Windows key mapping – Scancode map

I’ve now held on to a beautiful old IBM Model M and used it as my primary keyboard for 13 years. Came from a school district auction, along with a Commodore 64 monitor that became my first dorm television. This keyboard’s likely seen every major build of Windows since 3.1.

For this and any other device that lacks a Windows Key, however, the need for its addition is feeling ever more pressing. The keyboard-heavy interface in MetroUI greatly benefits from finding some way to fake it. Luckily, the need for others is rapidly dwindling. (Many use Caps Lock, I prefer Scroll Lock.)

In particular, check out Windows Key+Q, a Search Charm being used throughout the MetroUI environment. The Windows Key on its own handily toggles between MetroUI and the conventional desktop, as well, although that much can also be accomplished with CTRL+ESC. Other new or updated shortcuts are listed here by the Aussies at

Luckily, while the need has grown, the fix has stayed the same since Windows 2000. To reiterate, this fix works in Windows 2000, Windows XP, Windows Vista, Windows 7, Windows 8, Windows 8.1, Windows 10, and all builds of Windows Server.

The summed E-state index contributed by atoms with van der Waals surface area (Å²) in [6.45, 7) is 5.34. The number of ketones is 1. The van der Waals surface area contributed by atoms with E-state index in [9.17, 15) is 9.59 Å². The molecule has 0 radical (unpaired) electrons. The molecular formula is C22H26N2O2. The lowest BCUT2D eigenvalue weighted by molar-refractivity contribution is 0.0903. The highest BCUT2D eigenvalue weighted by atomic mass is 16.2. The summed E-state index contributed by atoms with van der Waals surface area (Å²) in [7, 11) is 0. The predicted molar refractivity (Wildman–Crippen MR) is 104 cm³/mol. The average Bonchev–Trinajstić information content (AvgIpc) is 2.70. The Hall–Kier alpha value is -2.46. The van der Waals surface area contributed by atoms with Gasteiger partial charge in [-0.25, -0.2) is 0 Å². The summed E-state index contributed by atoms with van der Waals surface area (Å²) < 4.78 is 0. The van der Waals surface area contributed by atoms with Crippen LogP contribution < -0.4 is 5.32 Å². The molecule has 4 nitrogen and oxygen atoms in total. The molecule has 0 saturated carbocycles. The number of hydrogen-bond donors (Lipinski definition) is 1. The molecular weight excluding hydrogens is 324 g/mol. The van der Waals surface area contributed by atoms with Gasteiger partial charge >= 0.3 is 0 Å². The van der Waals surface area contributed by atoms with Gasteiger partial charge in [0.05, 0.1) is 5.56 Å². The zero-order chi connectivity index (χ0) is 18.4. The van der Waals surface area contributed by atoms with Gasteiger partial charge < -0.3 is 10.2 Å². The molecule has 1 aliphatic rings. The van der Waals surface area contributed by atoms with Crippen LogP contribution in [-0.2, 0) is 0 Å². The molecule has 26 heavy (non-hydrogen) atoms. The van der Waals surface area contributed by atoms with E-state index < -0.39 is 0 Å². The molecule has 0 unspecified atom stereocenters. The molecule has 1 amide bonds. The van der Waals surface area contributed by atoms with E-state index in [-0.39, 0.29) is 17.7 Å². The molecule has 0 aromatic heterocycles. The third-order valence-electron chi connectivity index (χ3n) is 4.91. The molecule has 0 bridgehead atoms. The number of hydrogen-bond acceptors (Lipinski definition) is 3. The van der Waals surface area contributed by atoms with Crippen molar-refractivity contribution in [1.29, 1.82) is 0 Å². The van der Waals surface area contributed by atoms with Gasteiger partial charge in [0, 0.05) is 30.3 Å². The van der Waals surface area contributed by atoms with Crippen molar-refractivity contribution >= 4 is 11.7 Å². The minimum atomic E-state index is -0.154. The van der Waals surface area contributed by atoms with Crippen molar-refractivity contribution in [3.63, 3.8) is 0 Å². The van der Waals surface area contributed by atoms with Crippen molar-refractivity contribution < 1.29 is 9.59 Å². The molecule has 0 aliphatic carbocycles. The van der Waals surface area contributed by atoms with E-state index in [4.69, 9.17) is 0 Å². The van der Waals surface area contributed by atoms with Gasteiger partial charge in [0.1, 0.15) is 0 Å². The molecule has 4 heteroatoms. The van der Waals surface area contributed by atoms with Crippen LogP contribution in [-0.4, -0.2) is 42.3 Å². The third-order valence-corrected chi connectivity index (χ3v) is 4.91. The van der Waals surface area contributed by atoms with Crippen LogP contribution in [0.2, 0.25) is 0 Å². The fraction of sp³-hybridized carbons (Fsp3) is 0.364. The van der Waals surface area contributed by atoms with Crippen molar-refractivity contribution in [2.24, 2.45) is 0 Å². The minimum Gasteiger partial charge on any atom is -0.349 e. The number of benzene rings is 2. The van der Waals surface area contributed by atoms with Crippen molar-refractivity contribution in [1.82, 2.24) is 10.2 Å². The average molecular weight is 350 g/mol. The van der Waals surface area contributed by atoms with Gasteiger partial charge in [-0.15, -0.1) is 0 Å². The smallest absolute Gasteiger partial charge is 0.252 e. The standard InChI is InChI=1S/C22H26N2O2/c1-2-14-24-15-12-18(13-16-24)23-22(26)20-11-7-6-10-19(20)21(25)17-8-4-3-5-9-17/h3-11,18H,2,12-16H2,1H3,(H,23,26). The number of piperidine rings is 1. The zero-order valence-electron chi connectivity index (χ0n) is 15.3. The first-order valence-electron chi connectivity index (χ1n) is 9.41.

Software-free automated fix: Download either of these Registry Editor files to remap the Caps Lock or Scroll Lock to the Windows key. Open them, say “yes” when prompted by the Registry Editor, and reboot.

Manual fix – If you want to edit or undo this, here’s how:

Step 1: Run Regedit. Hit CTRL+ESC to enter MetroUI, type “regedit” and select it from Apps.

(Already have a Windows key, or running an older version of Windows? Just Windows Key+R or Start–>Run Regedit)

Step 2: Within Regedit, navigate to HKEY_LOCAL_MACHINESYSTEMCurrentControlSetControlKeyboard Layout.Regedit on Windows 8 - Essentially unchanged

Step 3: If creating a new mapping, go to Edit–>New–>Binary Value. If changing or erasing an existing mapping, knock yourself out. Double click or right-click–>Delete away.

Step 4: After making any changes, reboot.

The syntax can be a little tricky, but I recommend either this excellent post on the same subject. Great detailed per-key scancode list at the bottom of his original post. (Alternatively, this post covers longer registry keys, adding a second and third remapping key-pair.)

Hope someone out there finds this useful!

Tested in Windows 8.1, and works fine in Windows 10, too, if you run Regedit from the Start Menu or a normal Run dialog.